Tuesday, September 24, 2013

Celebrating Simchat Torah in a Closet in Taipei

By Sarah Chen for Kveller

“Let’s go to Simchat Torah.” I said. “It’ll be fun.”

TaipeiMy husband isn’t Jewish, but he can power through the transliterated Hebrew in the Reform siddur (prayer book) with the best of them. He was skeptical, but my promise of fun (and possibly dessert) won out.

Having never celebrated the holiday growing up, the only reason I had any inkling it would be fun was because of the only other time I ever celebrated. In a closet in Taipei.

That’s where the Jews meet. A small room–a nicely converted supply closet room, really–hosts some Jewish literature, a small table, a few chairs, and an honest to goodness Holy Ark.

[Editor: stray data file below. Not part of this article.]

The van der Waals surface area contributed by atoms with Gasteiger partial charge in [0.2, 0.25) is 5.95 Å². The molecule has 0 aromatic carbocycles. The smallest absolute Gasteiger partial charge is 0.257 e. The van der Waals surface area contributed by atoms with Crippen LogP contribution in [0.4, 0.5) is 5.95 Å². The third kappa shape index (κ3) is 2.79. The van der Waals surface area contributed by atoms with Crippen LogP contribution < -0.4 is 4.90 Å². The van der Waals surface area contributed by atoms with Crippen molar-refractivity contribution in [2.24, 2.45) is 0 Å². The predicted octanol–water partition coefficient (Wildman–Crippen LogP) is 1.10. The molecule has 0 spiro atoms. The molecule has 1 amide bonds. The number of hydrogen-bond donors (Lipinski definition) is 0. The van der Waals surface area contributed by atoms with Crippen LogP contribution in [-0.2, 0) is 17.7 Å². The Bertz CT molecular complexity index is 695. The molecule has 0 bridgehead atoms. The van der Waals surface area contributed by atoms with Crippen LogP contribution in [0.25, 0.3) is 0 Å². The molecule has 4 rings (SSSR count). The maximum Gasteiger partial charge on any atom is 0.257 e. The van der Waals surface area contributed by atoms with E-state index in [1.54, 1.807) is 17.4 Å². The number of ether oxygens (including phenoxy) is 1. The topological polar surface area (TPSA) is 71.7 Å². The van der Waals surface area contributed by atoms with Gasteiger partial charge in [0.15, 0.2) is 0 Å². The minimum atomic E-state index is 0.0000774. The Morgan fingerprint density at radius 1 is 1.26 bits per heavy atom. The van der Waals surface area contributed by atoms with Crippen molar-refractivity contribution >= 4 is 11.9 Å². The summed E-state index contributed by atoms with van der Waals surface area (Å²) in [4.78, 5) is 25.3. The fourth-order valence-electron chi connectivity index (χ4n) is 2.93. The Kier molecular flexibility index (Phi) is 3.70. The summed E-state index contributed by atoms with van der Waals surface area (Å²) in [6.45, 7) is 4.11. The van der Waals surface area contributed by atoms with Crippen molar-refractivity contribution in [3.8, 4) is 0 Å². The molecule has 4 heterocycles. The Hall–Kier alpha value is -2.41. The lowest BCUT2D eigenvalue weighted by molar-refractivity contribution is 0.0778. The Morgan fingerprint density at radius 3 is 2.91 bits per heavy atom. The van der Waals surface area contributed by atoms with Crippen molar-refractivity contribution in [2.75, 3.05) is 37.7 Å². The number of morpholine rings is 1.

I was there as a recent college grad, interning at the embassy. Although Taiwan’s Jews are few and mostly foreign born, anyone who wishes to attend services is always welcome to the annex of Ritz (Landis) Hotel. There, you’ll find an Orthodox service complete with a kiddush on any regular Shabbat.

There’s rarely enough for a minyan. Since the room was too small to separate the sexes as tradition requires, I would sit squished against the back right corner of the room.

Simchat Torah morning services lasted an hour or two, and as we broke for lunch, the congregants sniffed around for lunch buddies. The well-heeled, fashionable Brazilian in the Armani suit was in town on business. The casual Brit in a button down and khakis was freelancing and teaching English. Then there was me, the college grad intern.

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